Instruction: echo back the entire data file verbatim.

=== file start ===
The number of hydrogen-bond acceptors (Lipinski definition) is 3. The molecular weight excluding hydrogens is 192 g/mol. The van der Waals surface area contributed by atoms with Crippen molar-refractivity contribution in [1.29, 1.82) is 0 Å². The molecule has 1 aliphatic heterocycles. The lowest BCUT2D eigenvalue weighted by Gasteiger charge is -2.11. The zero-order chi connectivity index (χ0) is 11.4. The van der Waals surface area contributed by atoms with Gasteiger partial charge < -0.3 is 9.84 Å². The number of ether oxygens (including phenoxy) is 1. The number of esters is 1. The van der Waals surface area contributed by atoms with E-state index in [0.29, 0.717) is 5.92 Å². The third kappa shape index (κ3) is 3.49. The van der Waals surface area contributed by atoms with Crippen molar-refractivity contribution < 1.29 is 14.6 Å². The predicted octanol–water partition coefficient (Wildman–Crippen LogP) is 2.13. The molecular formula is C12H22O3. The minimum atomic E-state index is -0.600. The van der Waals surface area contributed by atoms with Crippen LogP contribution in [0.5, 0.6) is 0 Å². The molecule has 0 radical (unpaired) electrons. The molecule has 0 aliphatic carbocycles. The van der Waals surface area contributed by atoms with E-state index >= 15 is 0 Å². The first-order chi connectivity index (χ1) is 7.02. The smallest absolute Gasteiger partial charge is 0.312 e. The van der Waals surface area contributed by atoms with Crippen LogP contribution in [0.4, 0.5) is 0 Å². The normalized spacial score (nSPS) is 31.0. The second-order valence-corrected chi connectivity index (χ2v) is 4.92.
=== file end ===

The number of hydrogen-bond acceptors (Lipinski definition) is 3. The molecular weight excluding hydrogens is 192 g/mol. The van der Waals surface area contributed by atoms with Crippen molar-refractivity contribution in [1.29, 1.82) is 0 Å². The molecule has 1 aliphatic heterocycles. The lowest BCUT2D eigenvalue weighted by Gasteiger charge is -2.11. The zero-order chi connectivity index (χ0) is 11.4. The van der Waals surface area contributed by atoms with Gasteiger partial charge < -0.3 is 9.84 Å². The number of ether oxygens (including phenoxy) is 1. The number of esters is 1. The van der Waals surface area contributed by atoms with E-state index in [0.29, 0.717) is 5.92 Å². The third kappa shape index (κ3) is 3.49. The van der Waals surface area contributed by atoms with Crippen molar-refractivity contribution < 1.29 is 14.6 Å². The predicted octanol–water partition coefficient (Wildman–Crippen LogP) is 2.13. The molecular formula is C12H22O3. The minimum atomic E-state index is -0.600. The van der Waals surface area contributed by atoms with Crippen LogP contribution in [0.5, 0.6) is 0 Å². The molecule has 0 radical (unpaired) electrons. The molecule has 0 aliphatic carbocycles. The van der Waals surface area contributed by atoms with E-state index >= 15 is 0 Å². The first-order chi connectivity index (χ1) is 7.02. The smallest absolute Gasteiger partial charge is 0.312 e. The van der Waals surface area contributed by atoms with Crippen LogP contribution in [0.4, 0.5) is 0 Å². The normalized spacial score (nSPS) is 31.0. The second-order valence-corrected chi connectivity index (χ2v) is 4.92.